A woman added, “Round and round you spin this tale with no end in sight. I move to conclude this questioning.”

Nine voices voted, “Aye.”

Alcatur went berserk. The guards couldn’t hold him, the nine swarmed around him. Mr. Colvant slammed the book shut and Aunt Axi pulled my hand away from Paul’s.

We were in an office in Chicago with no sign of the trial’s room or people.

“Well played, Ella,” Mr. Colvant said. They kept thanking me and congratulating each other. We had a great chance of sending Alcatur to prison. Thanks to me.

I pretended to celebrate but all I could think was keep hiding Grayfast. Suddenly I realized how important that was. – sE

121.

DD – “You’ll be safe here overnight,” Aunt Axi told us.

Here: tall round cement room, thick wood floor. A cement staircase curled up and down to other thick wood floors. Rusted gears chains dials stuck out of the wall.

“What is this place?” Paul asked.

Ezra sounded proud. “This was the control house for a river drawbridge. Now it’s an Everweer safe house. Nothing goes through, any direction.” He patted the walls.

“Neither thoughts nor matter can penetrate,” Aunt Axi said. “No one can reach you here. Only Ezra and I can enter while you are here.”

“And you’ll be cut off when we leave, but that’s okay for a night, right?” Ezra didn’t wait for our answers. “You’re completely safe, unless Axi and I are secret enemies.” Only Ezra laughed. Interesting to meet a grownup who made awkward happen as often as any kid.

He laughed at our nervous reactions. “Too soon? On the other levels are amenities. The best the nineteenth century had to offer. Explore! Partake!”

“We shall return in the morning before the trial resumes.” Aunt Axi said.

“How much more?” I only made a small groan.

“Closing arguments, then deliberation and with all good grace, a verdict.” Aunt Axi replied.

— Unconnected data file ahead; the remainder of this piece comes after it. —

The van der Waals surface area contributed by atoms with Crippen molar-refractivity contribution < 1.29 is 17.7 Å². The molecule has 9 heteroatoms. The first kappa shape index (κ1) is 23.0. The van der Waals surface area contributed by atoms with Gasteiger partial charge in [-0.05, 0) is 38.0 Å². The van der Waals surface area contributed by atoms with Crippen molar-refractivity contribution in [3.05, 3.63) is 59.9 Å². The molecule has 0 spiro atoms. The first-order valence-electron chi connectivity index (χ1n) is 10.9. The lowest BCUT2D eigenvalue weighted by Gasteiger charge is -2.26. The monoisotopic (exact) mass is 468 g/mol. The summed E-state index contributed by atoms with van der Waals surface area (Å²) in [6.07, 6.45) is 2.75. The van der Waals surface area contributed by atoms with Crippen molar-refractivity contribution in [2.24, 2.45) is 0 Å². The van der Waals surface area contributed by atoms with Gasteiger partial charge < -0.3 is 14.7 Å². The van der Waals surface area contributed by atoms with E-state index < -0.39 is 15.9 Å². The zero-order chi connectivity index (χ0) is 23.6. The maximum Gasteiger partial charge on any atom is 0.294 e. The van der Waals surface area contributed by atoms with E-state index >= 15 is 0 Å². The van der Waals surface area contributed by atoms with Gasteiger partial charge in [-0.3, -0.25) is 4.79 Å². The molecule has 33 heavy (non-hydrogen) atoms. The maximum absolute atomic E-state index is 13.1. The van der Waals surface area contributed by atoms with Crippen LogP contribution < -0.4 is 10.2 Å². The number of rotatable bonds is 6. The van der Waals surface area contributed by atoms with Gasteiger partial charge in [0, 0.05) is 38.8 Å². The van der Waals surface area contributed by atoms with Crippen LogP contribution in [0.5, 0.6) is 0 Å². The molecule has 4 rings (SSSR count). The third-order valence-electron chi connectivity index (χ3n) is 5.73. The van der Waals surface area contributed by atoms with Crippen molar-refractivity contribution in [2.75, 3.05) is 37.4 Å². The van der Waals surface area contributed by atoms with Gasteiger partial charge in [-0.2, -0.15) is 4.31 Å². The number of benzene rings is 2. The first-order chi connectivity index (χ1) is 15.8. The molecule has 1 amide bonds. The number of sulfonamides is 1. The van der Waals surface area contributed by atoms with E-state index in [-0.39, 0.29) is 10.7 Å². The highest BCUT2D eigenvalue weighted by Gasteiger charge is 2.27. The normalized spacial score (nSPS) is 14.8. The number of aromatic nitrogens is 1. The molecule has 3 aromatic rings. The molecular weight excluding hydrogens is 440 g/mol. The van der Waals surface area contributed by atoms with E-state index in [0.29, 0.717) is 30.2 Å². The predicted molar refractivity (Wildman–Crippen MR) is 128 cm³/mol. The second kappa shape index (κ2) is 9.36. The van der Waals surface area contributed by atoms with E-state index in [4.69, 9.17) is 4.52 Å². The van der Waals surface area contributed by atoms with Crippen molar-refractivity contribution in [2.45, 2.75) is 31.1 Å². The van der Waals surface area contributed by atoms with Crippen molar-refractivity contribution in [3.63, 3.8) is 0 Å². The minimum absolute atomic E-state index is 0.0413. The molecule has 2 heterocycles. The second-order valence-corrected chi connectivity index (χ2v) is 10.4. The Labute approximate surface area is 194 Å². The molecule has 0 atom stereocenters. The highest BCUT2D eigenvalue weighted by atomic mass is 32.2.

“Who decides? Those nine who asked questions?”

“All over the world, Everweer observed. The Everweer community shall judge Alcatur.”

“They all saw me testify?”

“They did. Didn’t you know?” Ezra gave Aunt Axi a frown.

“Too late now,” I said. Oh well wasn’t what I felt. Chased by invisible hunters is what I felt. But it wasn’t fair to blame Aunt Axi.

As soon as they left, without discussing it, we pretended the trial – tomorrow – didn’t exist. Grayfast popped out of the backpack and sprinted upstairs. Claws scraped cement and echoed above us… closer… below us … Grayfast sprinted downstairs next.

Paul and I shouted laughs and headed for the stairs. We ran all the way up then down. We passed Grayfast more than once as he sprinted around. Such a relief to be moving and safe and alone.

We checked out every item on every floor. Bathroom. Sleeping areas. A library with relaxing chairs and no scary books. A kitchen with no refrigerator. No electricity, based on the candles everywhere. But lots of delectable munchables. We sampled most of them.

We’re cut off. No way to connect to the Everweer. So we can touch each other. We haven’t yet. Pretty sure that’ll be a one-way road. Once we start…

I can’t wait but the wait is exciting.

Paul is doing weird photo drawings, three at once. I’m somewhat writing and somewhat exploring with Grayfast and somewhat waiting for Paul. -sE

122.

DD – I don’t have to live my entire life to know this is the best night of my life.

Was the best. The tiny windows above the staircase already turned pink then pale so it is morning. Paul fell asleep a little while ago, curled inside a big chair with Grayfast. As usual I’m still awake, but not because my thoughts are zooming. If I go to sleep this night officially ends.

I wish I could do weird photo drawings, then I could save every bit of the view of them sleeping together. I’ll have to rely on memories to bring back the whispers of Paul’s breathing and the mix of smells – old damp cement, dusty wood, sweat, cat food.